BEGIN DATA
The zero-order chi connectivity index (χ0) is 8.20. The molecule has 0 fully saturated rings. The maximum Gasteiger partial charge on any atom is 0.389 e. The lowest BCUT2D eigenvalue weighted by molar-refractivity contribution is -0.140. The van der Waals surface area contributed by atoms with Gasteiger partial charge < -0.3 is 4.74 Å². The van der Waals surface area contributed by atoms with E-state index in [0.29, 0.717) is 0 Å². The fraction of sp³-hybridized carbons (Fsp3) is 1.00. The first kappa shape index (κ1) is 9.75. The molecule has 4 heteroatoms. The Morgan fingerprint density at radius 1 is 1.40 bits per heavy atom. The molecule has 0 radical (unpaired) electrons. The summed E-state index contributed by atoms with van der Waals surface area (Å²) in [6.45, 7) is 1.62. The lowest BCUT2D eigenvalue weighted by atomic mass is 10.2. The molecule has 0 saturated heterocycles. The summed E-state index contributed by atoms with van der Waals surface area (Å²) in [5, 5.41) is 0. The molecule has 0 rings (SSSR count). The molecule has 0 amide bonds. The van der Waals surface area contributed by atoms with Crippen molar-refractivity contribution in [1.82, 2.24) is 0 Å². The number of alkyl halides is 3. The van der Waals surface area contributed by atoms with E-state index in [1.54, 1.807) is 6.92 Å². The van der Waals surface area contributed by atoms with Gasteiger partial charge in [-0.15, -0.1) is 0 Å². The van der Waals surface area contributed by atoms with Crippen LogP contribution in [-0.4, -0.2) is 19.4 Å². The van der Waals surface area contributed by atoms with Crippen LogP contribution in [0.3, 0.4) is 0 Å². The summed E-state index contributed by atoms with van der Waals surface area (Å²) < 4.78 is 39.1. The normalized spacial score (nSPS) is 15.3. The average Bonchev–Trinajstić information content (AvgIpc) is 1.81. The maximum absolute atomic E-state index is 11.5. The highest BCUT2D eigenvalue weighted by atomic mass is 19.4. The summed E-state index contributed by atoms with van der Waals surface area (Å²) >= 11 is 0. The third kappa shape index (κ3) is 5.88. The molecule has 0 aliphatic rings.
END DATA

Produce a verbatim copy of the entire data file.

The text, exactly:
The zero-order chi connectivity index (χ0) is 8.20. The molecule has 0 fully saturated rings. The maximum Gasteiger partial charge on any atom is 0.389 e. The lowest BCUT2D eigenvalue weighted by molar-refractivity contribution is -0.140. The van der Waals surface area contributed by atoms with Gasteiger partial charge < -0.3 is 4.74 Å². The van der Waals surface area contributed by atoms with E-state index in [0.29, 0.717) is 0 Å². The fraction of sp³-hybridized carbons (Fsp3) is 1.00. The first kappa shape index (κ1) is 9.75. The molecule has 4 heteroatoms. The Morgan fingerprint density at radius 1 is 1.40 bits per heavy atom. The molecule has 0 radical (unpaired) electrons. The summed E-state index contributed by atoms with van der Waals surface area (Å²) in [6.45, 7) is 1.62. The lowest BCUT2D eigenvalue weighted by atomic mass is 10.2. The molecule has 0 saturated heterocycles. The summed E-state index contributed by atoms with van der Waals surface area (Å²) in [5, 5.41) is 0. The molecule has 0 rings (SSSR count). The molecule has 0 amide bonds. The van der Waals surface area contributed by atoms with Crippen molar-refractivity contribution in [1.82, 2.24) is 0 Å². The number of alkyl halides is 3. The van der Waals surface area contributed by atoms with E-state index in [1.54, 1.807) is 6.92 Å². The van der Waals surface area contributed by atoms with Gasteiger partial charge in [-0.15, -0.1) is 0 Å². The van der Waals surface area contributed by atoms with Crippen LogP contribution in [-0.4, -0.2) is 19.4 Å². The van der Waals surface area contributed by atoms with Crippen LogP contribution in [0.3, 0.4) is 0 Å². The summed E-state index contributed by atoms with van der Waals surface area (Å²) < 4.78 is 39.1. The normalized spacial score (nSPS) is 15.3. The average Bonchev–Trinajstić information content (AvgIpc) is 1.81. The maximum absolute atomic E-state index is 11.5. The highest BCUT2D eigenvalue weighted by atomic mass is 19.4. The summed E-state index contributed by atoms with van der Waals surface area (Å²) >= 11 is 0. The third kappa shape index (κ3) is 5.88. The molecule has 0 aliphatic rings.